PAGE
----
Investors Met With Slowing Returns on Capital At CEPS (LON:CEPS)
What are the early trends we should look for to identify a stock that could multiply in value over the long term? Typically, we'll want to notice a trend of growing return on capital employed (ROCE) and alongside that, an expanding base of capital employed. This shows us that it's a compounding machine, able to continually reinvest its earnings back into the business and generate higher returns. With that in mind, the ROCE of CEPS (LON:CEPS) looks decent, right now, so lets see what the trend of returns can tell us.
Return On Capital Employed (ROCE): What Is It?
If you haven't worked with ROCE before, it measures the 'return' (pre-tax profit) a company generates from capital employed in its business. To calculate this metric for CEPS, this is the formula:
Return on Capital Employed = Earnings Before Interest and Tax (EBIT) ÷ (Total Assets - Current Liabilities)
0.12 = UK£1.7m ÷ (UK£22m - UK£7.7m) (Based on the trailing twelve months to June 2022).
Therefore, CEPS has an ROCE of 12%. On its own, that's a standard return, however it's much better than the 8.6% generated by the Industrials industry.
Check out our latest analysis for CEPS
Historical performance is a great place to start when researching a stock so above you can see the gauge for CEPS' ROCE against it's prior returns. If you'd like to look at how CEPS has performed in the past in other metrics, you can view this free graph of past earnings, revenue and cash flow.
What The Trend Of ROCE Can Tell Us
While the current returns on capital are decent, they haven't changed much. The company has employed 65% more capital in the last five years, and the returns on that capital have remained stable at 12%. Since 12% is a moderate ROCE though, it's good to see a business can continue to reinvest at these decent rates of return. Stable returns in this ballpark can be unexciting, but if they can be maintained over the long run, they often provide nice rewards to shareholders.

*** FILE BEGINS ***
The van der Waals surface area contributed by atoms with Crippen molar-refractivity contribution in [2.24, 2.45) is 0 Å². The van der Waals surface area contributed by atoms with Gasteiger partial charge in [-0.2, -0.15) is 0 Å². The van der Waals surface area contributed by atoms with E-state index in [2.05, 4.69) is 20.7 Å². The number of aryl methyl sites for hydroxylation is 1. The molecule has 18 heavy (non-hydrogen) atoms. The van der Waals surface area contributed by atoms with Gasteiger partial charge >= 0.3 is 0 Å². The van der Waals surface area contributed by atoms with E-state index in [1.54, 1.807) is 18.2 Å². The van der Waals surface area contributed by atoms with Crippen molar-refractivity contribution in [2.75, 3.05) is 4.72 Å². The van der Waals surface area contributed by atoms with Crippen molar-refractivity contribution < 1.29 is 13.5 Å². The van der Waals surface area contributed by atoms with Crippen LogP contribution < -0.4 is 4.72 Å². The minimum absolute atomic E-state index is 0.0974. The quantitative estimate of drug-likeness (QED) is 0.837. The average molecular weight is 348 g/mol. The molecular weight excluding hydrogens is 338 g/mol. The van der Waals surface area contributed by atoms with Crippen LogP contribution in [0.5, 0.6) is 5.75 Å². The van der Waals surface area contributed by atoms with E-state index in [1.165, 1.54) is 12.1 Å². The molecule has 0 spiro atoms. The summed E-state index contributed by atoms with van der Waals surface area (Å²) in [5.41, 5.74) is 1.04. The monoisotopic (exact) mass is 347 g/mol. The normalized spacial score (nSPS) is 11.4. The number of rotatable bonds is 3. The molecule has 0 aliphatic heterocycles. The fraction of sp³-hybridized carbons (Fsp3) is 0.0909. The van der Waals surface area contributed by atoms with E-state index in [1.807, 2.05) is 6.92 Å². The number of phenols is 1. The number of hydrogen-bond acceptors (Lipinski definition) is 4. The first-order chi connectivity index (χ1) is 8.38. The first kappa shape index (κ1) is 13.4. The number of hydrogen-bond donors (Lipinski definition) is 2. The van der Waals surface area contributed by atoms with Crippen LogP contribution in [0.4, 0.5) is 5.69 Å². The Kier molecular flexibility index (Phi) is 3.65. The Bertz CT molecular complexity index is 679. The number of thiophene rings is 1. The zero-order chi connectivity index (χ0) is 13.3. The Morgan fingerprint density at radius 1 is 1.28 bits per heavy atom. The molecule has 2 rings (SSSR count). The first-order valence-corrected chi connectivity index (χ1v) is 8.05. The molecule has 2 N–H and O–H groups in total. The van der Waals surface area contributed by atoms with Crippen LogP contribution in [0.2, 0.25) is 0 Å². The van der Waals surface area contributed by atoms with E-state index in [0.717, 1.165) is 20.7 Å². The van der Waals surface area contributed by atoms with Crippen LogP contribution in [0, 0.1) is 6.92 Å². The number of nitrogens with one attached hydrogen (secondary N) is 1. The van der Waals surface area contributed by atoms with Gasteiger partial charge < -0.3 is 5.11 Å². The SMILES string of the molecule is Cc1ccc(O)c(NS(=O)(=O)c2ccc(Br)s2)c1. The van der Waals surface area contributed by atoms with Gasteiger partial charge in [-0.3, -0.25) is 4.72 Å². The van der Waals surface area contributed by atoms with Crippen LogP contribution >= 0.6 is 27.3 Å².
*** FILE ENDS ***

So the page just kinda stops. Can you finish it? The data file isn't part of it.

On a side note, CEPS has done well to reduce current liabilities to 35% of total assets over the last five years. This can eliminate some of the risks inherent in the operations because the business has less outstanding obligations to their suppliers and or short-term creditors than they did previously.
What We Can Learn From CEPS' ROCE
The main thing to remember is that CEPS has proven its ability to continually reinvest at respectable rates of return. However, despite the favorable fundamentals, the stock has fallen 20% over the last five years, so there might be an opportunity here for astute investors. For that reason, savvy investors might want to look further into this company in case it's a prime investment.
If you'd like to know about the risks facing CEPS, we've discovered 2 warning signs that you should be aware of.
While CEPS may not currently earn the highest returns, we've compiled a list of companies that currently earn more than 25% return on equity. Check out this free list here.
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This article by Simply Wall St is general in nature. We provide commentary based on historical data and analyst forecasts only using an unbiased methodology and our articles are not intended to be financial advice. It does not constitute a recommendation to buy or sell any stock, and does not take account of your objectives, or your financial situation. We aim to bring you long-term focused analysis driven by fundamental data. Note that our analysis may not factor in the latest price-sensitive company announcements or qualitative material. Simply Wall St has no position in any stocks mentioned.
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